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Soaring for Change

In Stokes Hall South 451, 25 Boston College students sit in a square. This small group meets every Monday from 7 p.m. to 9 p.m., doing icebreakers such as the human knot and listening to speakers centered on the Dominican Republic. During the week, they can be found in McElroy asking for donations. This week (Jan. 27) they can be found in McElroy and Lower for their point drive. On spring break, instead of going to Cancun or Punta Cana to party, these individuals will head to Santo Domingo, the capital of the Dominican Republic, and participate in the Learning to Learn Dominican Republic Service/Immersion Trip.

The Learning to Learn Dominican Republic Service/Immersion Trip was started in 2000 by two seniors, Maureen Jenkins and Elizabeth Nyitray. The objective of the trip is to familiarize the participants with the current socio-economic and educational situation of the Dominican Republic, paying particular attention to groups that have been previously excluded from the opportunity to get a fair education and access to a decent living, and comparing the public, private and orphanage systems of education and general well-being.

Joana Maynard, assistant director at the Office of AHANA Student Programs, is the faculty advisor of the group and facilitates the trip along with Niurka De Jésus '07, a BC alum and former trip participant, and three student leaders: Antonelli Mejia, A&S ’14, Steven Restrepo, CSON ’15, and Madison Aleksa, LSOE graduate student ‘14. “We want students to have an experience that opens their eyes to the reality of the world's poor,” says Maynard. “We want each person to feel that they have a responsibility and opportunity to make a contribution to the improvement of our world.”

The trip is a yearlong commitment, beginning in September and continuing until the final week of April. During the year, participants hold different fundraising events such as a dinner that they held first semester or a dance party that is set to occur on Feb. 21, right after the Organization of Latin American Affairs' culture show. “This service trip is unique compared to others because we fundraise as a group all year long and travel to different sites in the Dominican Republic,” says junior Steven Restrepo, who is one of the student leaders of the trip and participated in the trip in 2013. “We get a sense of the public education system in a developing country compared to the U.S.”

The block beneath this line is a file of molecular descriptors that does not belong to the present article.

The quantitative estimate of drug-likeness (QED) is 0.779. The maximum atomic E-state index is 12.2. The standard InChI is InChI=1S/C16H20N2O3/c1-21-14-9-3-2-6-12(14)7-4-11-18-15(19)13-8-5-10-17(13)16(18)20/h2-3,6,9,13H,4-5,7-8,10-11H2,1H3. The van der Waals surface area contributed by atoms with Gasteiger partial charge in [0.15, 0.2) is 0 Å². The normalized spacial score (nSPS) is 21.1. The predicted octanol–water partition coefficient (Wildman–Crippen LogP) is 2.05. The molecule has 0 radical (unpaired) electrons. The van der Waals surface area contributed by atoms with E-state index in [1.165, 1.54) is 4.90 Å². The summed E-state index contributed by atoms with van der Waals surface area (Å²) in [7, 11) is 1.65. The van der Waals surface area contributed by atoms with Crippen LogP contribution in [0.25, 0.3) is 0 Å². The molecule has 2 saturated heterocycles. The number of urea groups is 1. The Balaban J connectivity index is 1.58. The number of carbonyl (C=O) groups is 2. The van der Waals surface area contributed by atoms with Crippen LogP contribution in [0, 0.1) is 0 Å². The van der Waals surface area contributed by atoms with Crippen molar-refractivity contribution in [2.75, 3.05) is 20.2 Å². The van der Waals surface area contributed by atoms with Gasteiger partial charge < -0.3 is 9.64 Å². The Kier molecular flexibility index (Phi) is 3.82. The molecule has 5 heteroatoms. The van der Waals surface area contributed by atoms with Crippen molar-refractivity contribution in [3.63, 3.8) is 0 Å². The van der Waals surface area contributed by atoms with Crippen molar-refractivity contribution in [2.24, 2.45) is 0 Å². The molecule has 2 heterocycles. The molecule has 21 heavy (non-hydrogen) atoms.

In the Dominican Republic, the group will not only participate in acts of service, but they will also immerse themselves into the Dominican culture. One day could consist of visiting the orphanage, Villa Bendecion, the main placement where the students serve, and having dinner at one of the most popular Dominican restaurants or having an instrument/music workshop taught by local artist, Dichens Salcedo. Another day could consist of visiting the border between the Dominican Republic and Haiti or visiting the Pedro Martinez Foundation’s Center:  Hay Poder En Aprender Youth Development (HAPA), meaning "there is power in learning." While each day consists of immersion and service, the group also visits one school each day, ranging from the local public school, Batey Palave, to the private school, Mi Colegio, where co-founder Elizabeth Nyitray now teaches.